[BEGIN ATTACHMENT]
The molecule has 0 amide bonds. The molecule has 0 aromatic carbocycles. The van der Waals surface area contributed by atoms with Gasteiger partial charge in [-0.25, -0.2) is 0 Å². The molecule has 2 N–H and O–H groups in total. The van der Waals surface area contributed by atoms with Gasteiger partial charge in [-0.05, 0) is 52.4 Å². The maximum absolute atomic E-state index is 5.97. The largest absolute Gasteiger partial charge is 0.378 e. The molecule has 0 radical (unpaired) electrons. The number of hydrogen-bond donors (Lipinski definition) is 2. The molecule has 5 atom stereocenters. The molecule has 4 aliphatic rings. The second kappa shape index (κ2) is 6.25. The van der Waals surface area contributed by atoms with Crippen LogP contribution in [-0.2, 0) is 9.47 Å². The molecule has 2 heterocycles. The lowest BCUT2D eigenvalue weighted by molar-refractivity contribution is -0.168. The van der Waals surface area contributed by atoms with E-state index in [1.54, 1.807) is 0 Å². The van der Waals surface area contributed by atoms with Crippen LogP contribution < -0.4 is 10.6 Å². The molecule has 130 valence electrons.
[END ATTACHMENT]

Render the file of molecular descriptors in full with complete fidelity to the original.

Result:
The molecule has 0 amide bonds. The molecule has 0 aromatic carbocycles. The van der Waals surface area contributed by atoms with Gasteiger partial charge in [-0.25, -0.2) is 0 Å². The molecule has 2 N–H and O–H groups in total. The van der Waals surface area contributed by atoms with Gasteiger partial charge in [-0.05, 0) is 52.4 Å². The maximum absolute atomic E-state index is 5.97. The largest absolute Gasteiger partial charge is 0.378 e. The molecule has 0 radical (unpaired) electrons. The number of hydrogen-bond donors (Lipinski definition) is 2. The molecule has 5 atom stereocenters. The molecule has 4 aliphatic rings. The second kappa shape index (κ2) is 6.25. The van der Waals surface area contributed by atoms with Crippen LogP contribution in [-0.2, 0) is 9.47 Å². The molecule has 2 heterocycles. The lowest BCUT2D eigenvalue weighted by molar-refractivity contribution is -0.168. The van der Waals surface area contributed by atoms with E-state index in [1.54, 1.807) is 0 Å². The van der Waals surface area contributed by atoms with Crippen LogP contribution < -0.4 is 10.6 Å². The molecule has 130 valence electrons.